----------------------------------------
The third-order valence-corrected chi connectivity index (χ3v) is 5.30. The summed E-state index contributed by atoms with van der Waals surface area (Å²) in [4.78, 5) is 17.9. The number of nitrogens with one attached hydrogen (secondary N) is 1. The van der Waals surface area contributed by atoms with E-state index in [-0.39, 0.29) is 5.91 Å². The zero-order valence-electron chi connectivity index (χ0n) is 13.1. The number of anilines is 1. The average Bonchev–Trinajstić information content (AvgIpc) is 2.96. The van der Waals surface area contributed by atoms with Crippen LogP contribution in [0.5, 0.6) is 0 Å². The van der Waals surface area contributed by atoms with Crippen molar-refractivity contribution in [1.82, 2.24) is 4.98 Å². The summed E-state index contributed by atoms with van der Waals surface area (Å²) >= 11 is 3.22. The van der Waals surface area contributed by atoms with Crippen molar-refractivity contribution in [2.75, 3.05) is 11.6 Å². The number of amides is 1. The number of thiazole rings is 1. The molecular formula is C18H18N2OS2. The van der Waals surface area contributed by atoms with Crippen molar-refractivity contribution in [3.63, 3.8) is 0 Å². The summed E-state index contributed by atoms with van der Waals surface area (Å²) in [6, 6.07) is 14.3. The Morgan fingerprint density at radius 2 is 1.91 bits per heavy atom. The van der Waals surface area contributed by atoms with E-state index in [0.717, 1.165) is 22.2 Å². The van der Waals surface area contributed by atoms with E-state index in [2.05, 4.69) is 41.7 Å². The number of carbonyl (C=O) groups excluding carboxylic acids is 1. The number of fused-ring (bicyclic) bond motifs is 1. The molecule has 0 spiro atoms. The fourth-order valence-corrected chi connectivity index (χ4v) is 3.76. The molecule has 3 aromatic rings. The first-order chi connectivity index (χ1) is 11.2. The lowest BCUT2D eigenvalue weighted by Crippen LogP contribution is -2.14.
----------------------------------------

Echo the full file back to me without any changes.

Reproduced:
The third-order valence-corrected chi connectivity index (χ3v) is 5.30. The summed E-state index contributed by atoms with van der Waals surface area (Å²) in [4.78, 5) is 17.9. The number of nitrogens with one attached hydrogen (secondary N) is 1. The van der Waals surface area contributed by atoms with E-state index in [-0.39, 0.29) is 5.91 Å². The zero-order valence-electron chi connectivity index (χ0n) is 13.1. The number of anilines is 1. The average Bonchev–Trinajstić information content (AvgIpc) is 2.96. The van der Waals surface area contributed by atoms with Crippen LogP contribution in [0.5, 0.6) is 0 Å². The van der Waals surface area contributed by atoms with Crippen molar-refractivity contribution in [1.82, 2.24) is 4.98 Å². The summed E-state index contributed by atoms with van der Waals surface area (Å²) >= 11 is 3.22. The van der Waals surface area contributed by atoms with Crippen molar-refractivity contribution in [2.75, 3.05) is 11.6 Å². The number of amides is 1. The number of thiazole rings is 1. The molecular formula is C18H18N2OS2. The van der Waals surface area contributed by atoms with Crippen molar-refractivity contribution in [3.63, 3.8) is 0 Å². The summed E-state index contributed by atoms with van der Waals surface area (Å²) in [6, 6.07) is 14.3. The Morgan fingerprint density at radius 2 is 1.91 bits per heavy atom. The van der Waals surface area contributed by atoms with E-state index in [0.717, 1.165) is 22.2 Å². The van der Waals surface area contributed by atoms with E-state index in [2.05, 4.69) is 41.7 Å². The number of carbonyl (C=O) groups excluding carboxylic acids is 1. The number of fused-ring (bicyclic) bond motifs is 1. The molecule has 0 spiro atoms. The fourth-order valence-corrected chi connectivity index (χ4v) is 3.76. The molecule has 3 aromatic rings. The first-order chi connectivity index (χ1) is 11.2. The lowest BCUT2D eigenvalue weighted by Crippen LogP contribution is -2.14.